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Recently, the U.S. Supreme Court ruled that any award of punitive damages designed to punish out-of-state conduct would not be permitted because it violated the Due Process Clause of the 14th Amendment. State Farm Mutual Automobile Insurance Co. v. Campbell, __US__, 2003 WL 1791206 (decided April 7, 2003). This decision will effect broad changes in current product liability law with respect to punitive damages; however, the most important immediate change to practitioners will be in pleading.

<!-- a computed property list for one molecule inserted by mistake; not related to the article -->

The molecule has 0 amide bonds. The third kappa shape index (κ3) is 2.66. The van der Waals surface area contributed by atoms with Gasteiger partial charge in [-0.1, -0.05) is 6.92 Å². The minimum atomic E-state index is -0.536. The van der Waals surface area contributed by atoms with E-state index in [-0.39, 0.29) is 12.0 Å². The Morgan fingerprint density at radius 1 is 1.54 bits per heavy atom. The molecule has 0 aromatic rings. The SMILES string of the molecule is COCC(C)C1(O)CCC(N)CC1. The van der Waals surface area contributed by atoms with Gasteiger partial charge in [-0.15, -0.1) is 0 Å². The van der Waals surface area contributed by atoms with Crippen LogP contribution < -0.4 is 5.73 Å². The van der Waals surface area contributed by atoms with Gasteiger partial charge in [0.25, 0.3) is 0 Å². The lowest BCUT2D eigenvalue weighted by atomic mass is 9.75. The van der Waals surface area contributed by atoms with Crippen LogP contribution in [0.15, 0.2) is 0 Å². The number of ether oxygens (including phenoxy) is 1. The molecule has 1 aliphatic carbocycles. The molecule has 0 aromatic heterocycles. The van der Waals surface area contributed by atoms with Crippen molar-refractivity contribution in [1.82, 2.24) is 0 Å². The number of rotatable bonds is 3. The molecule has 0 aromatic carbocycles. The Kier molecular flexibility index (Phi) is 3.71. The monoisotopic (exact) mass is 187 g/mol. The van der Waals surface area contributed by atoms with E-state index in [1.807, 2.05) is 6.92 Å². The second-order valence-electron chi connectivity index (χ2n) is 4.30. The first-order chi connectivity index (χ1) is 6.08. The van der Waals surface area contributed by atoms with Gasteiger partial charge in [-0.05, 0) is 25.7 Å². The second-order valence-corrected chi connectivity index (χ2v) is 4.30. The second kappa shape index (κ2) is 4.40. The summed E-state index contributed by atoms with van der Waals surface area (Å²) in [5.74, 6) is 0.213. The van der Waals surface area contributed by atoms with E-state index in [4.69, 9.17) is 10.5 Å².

In product liability cases, the allegation that the plaintiff is entitled to punitive damages must usually be contained in another cause of action, eg, negligence, fraud, or breach of warranty. Punitive damages are recoverable for tortious conduct that involves malice, oppression, or acts that are wanton or reckless. Often, plaintiffs will try to establish evil intent by showing that there was a “public wrong,” ie, the defendant undertook a wide-scale course of conduct that affected not only the plaintiff in the lawsuit but others as well. Where those “others” are persons outside the plaintiff’s state, State Farm probably requires proof that such conduct was tortious.

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